BlogHer ’12 Wrap Up: the Good, the Bad, and the Unbecoming
Oh BlogHer ’12, you are over. The suitcase is unpacked, the Martha Stewart notebooks have been disseminated, and I am ready to sit down and organize how I felt about this year’s conference which was — for me — tied for first place with my other favourite BlogHer conference, good old 2008. Shall we unpack the good, the bad, and the… well… not necessarily ugly but certainly not the most becoming behaviour.
The conference kicked off with an opening keynote from the President of the United States. His face smiled down at us from live feed screens while Elisa Camahort Page and Lisa Stone sat below. (Jory Des Jardins couldn’t make the conference this year because she was 36 weeks pregnant.) Not a bad way to kick off a conference, you know, with a talk from POTUS.
That night I went out to the dinner at the Heartland Brewery with a slew of ALI bloggers: Half Baked Life, Too Many Fish to Fry, A Blanket 2 Keep, Dragondreamer’s Lair, Write Mind Open Heart, Bereaved and Blessed, the Rumour Mill, and the Kir Corner. Dinner can be abbreviated as food, fantastic conversation, the largest cockroach in the world, and a thwarted walk down to Magnolia bakery to get cupcakes. Seriously, you have never seen someone cajole and charm like Kathy, and they STILL wouldn’t open the damn door and sell us one red velvet bite.
Over the next few days, I went to panels and keynotes. Favourite session (beyond my own) was on pitching to media; in other words, tips for getting freelance article jobs. Really really helpful advice that I will type up this week and post for everyone to read. Favourite keynote had to be Katie Couric. I am not a television fan, but seeing her speak live convinced me to watch the Katie Show when it starts airing in September. She was very down-to-earth, realistic, and frank. I loved the point she made on how she can’t comment on the infamous Slaughter article because she isn’t the average American woman; that her ability to have it all is couched in the fact that she can afford to hire live-in help.
VOTY (Voices of the Year) was amazing, as always. I laughed hysterically at some posts. I cried with Kathy over others, especially one where a mother tries to explain a friend’s imminent death to her child who wants to help so badly and can’t understand how none of his ideas could stop death from occurring (oh my G-d — I just felt my throat close up just thinking about this post). I did a run through of the sponsor room to thank the sponsors for bringing down the cost of the event. I skipped over brands that I already knew (they didn’t seem to need my presence either) and went for the unknowns, which is how I found out about Zamzee and the very nice guys working the booth gave me some to try out. You wear it all day and then plug it into the computer before bed, and it measures your movement for the day. I cannot even explain how much this feeds into my deep need to record everything at the moment. The twins are loving the ones I gave them, and they are already plotting out ways to move more (“I will just jump up and down in place while you make me my yogurt in the morning!”). And I listen to their plans and then make my own to MOVE MORE than them, just to prove my superior healthy habits.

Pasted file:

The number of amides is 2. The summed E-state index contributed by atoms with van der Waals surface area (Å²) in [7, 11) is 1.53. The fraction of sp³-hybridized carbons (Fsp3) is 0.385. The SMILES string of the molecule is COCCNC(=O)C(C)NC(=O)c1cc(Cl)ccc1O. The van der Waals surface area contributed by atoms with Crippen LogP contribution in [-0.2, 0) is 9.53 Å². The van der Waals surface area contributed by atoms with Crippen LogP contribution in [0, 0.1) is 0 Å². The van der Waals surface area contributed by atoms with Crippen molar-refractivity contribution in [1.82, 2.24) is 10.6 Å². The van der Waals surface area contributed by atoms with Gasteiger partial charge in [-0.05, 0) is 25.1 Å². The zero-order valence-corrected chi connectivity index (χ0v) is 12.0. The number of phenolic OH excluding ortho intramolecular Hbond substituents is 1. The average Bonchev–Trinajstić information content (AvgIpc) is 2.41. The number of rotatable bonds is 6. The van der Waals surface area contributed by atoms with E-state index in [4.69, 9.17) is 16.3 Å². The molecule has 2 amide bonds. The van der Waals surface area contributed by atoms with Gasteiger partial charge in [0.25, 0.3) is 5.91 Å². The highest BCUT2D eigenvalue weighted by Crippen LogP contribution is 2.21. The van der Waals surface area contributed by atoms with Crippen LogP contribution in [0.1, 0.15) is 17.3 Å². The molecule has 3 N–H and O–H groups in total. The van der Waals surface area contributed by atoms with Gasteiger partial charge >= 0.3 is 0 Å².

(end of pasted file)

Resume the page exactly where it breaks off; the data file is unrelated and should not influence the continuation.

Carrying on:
BlogHer was huge this year — about 5000 people when all was said and done. It created a strange phenomenon: it was impossible to walk anywhere without bumping into someone you know (or, at the very least, recognize), but it was too big to actually find specific people, even if you were both in the same room. I never found Eden at all (Eden? Eden?) There were plenty of people that I only saw briefly in passing (Jodifur and Magpie pop to mind). Sue and I got to grab a whole 10 minutes before we realized that it would be easier to go on an IKEA run when we got home with 6 kids than it would to try to find each other again at BlogHer. (Though how sad is it that I invited myself along on Sue’s IKEA run, trying to convince her that I can be her little helpful shadow as she buys plates?)
And yet, there were people I got to see a lot on the trip, people who were very hard to say goodbye to as we each went back home. Too Many Fish to Fry left at the very end of the conference to catch a plane back home. Half Baked Life stayed as late as she could, curled up on one of the lobby chairs while we talked, promising that we would drive at each other soon. Bereaved and Blessed finally slipped upstairs with her sister after we had shared our neurotic travel stories and high school tales.
And then, I finally had to say goodbye to Write Mind Open Heart at the end of a final breakfast the next morning, after I lingered in her room while she packed, unable to go upstairs and throw my own possessions in a suitcase because that would mean the trip was really really over. It is so hard to have your friends scattered across the country. I am so grateful that we were able to all come together at this conference and have the face-to-face time. I love all of you through the keyboard, but it can’t erase the need for those times when we can actually sit across from one another, touch each other, hand each other tissues. That good overwrites any of the bad that comes from a conference this size: difficult to navigate hotel, long lines, and problems with meals. You care less about an elevator wait if you’re standing there with someone you are so grateful to be able to grab time with regardless of what you’re doing.
There was an audio recording made of the session, but I unfortunately can’t upload it because people said very personal things during the session, and I realized that I didn’t feel comfortable making those private moments public. But I will try to edit a version this week that gives you just the panelists’ portion of the talk.
I have not yet gotten to the unbecoming, but I think I will unfold it in my next post. Stay tuned.